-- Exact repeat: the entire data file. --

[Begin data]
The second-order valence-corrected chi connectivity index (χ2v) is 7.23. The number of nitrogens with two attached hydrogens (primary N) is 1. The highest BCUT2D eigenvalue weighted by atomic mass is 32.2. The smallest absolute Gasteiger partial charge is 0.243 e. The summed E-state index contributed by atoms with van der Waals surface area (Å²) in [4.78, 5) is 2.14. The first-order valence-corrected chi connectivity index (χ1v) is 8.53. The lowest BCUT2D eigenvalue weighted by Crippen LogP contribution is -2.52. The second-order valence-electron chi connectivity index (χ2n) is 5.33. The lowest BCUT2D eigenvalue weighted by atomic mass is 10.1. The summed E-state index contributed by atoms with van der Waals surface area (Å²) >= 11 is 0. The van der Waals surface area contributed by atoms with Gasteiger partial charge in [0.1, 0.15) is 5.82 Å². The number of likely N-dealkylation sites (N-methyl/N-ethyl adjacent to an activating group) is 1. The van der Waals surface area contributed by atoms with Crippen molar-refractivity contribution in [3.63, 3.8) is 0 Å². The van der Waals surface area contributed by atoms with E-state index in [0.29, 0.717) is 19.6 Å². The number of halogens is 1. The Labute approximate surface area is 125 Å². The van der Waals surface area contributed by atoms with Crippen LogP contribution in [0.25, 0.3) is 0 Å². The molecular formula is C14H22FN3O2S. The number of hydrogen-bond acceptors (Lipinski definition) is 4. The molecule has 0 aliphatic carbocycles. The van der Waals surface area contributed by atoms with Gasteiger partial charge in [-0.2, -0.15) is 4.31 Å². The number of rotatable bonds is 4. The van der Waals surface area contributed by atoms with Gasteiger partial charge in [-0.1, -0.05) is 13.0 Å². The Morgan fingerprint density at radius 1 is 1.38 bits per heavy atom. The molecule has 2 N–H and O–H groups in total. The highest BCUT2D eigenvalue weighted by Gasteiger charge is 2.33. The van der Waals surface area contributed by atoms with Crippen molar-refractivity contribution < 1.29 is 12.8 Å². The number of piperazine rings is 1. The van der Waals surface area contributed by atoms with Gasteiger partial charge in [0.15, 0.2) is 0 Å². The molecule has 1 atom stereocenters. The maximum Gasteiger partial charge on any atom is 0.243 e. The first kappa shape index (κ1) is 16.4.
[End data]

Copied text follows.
The second-order valence-corrected chi connectivity index (χ2v) is 7.23. The number of nitrogens with two attached hydrogens (primary N) is 1. The highest BCUT2D eigenvalue weighted by atomic mass is 32.2. The smallest absolute Gasteiger partial charge is 0.243 e. The summed E-state index contributed by atoms with van der Waals surface area (Å²) in [4.78, 5) is 2.14. The first-order valence-corrected chi connectivity index (χ1v) is 8.53. The lowest BCUT2D eigenvalue weighted by Crippen LogP contribution is -2.52. The second-order valence-electron chi connectivity index (χ2n) is 5.33. The lowest BCUT2D eigenvalue weighted by atomic mass is 10.1. The summed E-state index contributed by atoms with van der Waals surface area (Å²) >= 11 is 0. The van der Waals surface area contributed by atoms with Gasteiger partial charge in [0.1, 0.15) is 5.82 Å². The number of likely N-dealkylation sites (N-methyl/N-ethyl adjacent to an activating group) is 1. The van der Waals surface area contributed by atoms with Crippen molar-refractivity contribution in [3.63, 3.8) is 0 Å². The van der Waals surface area contributed by atoms with E-state index in [0.29, 0.717) is 19.6 Å². The number of halogens is 1. The Labute approximate surface area is 125 Å². The van der Waals surface area contributed by atoms with Crippen LogP contribution in [0.25, 0.3) is 0 Å². The molecular formula is C14H22FN3O2S. The number of hydrogen-bond acceptors (Lipinski definition) is 4. The molecule has 0 aliphatic carbocycles. The van der Waals surface area contributed by atoms with Gasteiger partial charge in [-0.2, -0.15) is 4.31 Å². The number of rotatable bonds is 4. The van der Waals surface area contributed by atoms with Gasteiger partial charge in [-0.1, -0.05) is 13.0 Å². The Morgan fingerprint density at radius 1 is 1.38 bits per heavy atom. The molecule has 2 N–H and O–H groups in total. The highest BCUT2D eigenvalue weighted by Gasteiger charge is 2.33. The van der Waals surface area contributed by atoms with Crippen molar-refractivity contribution < 1.29 is 12.8 Å². The number of piperazine rings is 1. The van der Waals surface area contributed by atoms with Gasteiger partial charge in [0.15, 0.2) is 0 Å². The molecule has 1 atom stereocenters. The maximum Gasteiger partial charge on any atom is 0.243 e. The first kappa shape index (κ1) is 16.4.